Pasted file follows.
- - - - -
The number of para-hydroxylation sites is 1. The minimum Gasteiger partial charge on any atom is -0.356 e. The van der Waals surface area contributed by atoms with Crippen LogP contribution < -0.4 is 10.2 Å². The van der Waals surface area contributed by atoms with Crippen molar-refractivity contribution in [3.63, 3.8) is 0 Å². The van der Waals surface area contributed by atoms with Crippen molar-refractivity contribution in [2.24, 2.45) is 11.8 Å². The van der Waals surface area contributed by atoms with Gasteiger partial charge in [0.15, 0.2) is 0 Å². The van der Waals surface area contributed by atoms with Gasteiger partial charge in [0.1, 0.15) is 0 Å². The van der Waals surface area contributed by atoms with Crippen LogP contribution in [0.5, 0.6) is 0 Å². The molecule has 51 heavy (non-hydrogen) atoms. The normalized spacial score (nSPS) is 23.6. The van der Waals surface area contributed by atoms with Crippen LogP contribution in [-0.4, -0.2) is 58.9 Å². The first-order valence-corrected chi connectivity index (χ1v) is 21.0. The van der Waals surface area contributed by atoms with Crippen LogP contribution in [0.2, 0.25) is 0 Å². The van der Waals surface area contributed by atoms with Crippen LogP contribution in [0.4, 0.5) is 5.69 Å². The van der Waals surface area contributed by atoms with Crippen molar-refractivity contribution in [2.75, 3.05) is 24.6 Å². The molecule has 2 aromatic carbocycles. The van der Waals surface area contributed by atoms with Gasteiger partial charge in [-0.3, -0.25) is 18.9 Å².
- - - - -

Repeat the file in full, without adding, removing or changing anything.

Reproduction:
The number of para-hydroxylation sites is 1. The minimum Gasteiger partial charge on any atom is -0.356 e. The van der Waals surface area contributed by atoms with Crippen LogP contribution < -0.4 is 10.2 Å². The van der Waals surface area contributed by atoms with Crippen molar-refractivity contribution in [3.63, 3.8) is 0 Å². The van der Waals surface area contributed by atoms with Crippen molar-refractivity contribution in [2.24, 2.45) is 11.8 Å². The van der Waals surface area contributed by atoms with Gasteiger partial charge in [0.15, 0.2) is 0 Å². The van der Waals surface area contributed by atoms with Gasteiger partial charge in [0.1, 0.15) is 0 Å². The van der Waals surface area contributed by atoms with Crippen LogP contribution in [0.5, 0.6) is 0 Å². The molecule has 51 heavy (non-hydrogen) atoms. The normalized spacial score (nSPS) is 23.6. The van der Waals surface area contributed by atoms with Crippen LogP contribution in [-0.4, -0.2) is 58.9 Å². The first-order valence-corrected chi connectivity index (χ1v) is 21.0. The van der Waals surface area contributed by atoms with Crippen LogP contribution in [0.2, 0.25) is 0 Å². The van der Waals surface area contributed by atoms with Crippen LogP contribution in [0.4, 0.5) is 5.69 Å². The van der Waals surface area contributed by atoms with Crippen molar-refractivity contribution in [2.75, 3.05) is 24.6 Å². The molecule has 2 aromatic carbocycles. The van der Waals surface area contributed by atoms with Gasteiger partial charge in [-0.3, -0.25) is 18.9 Å².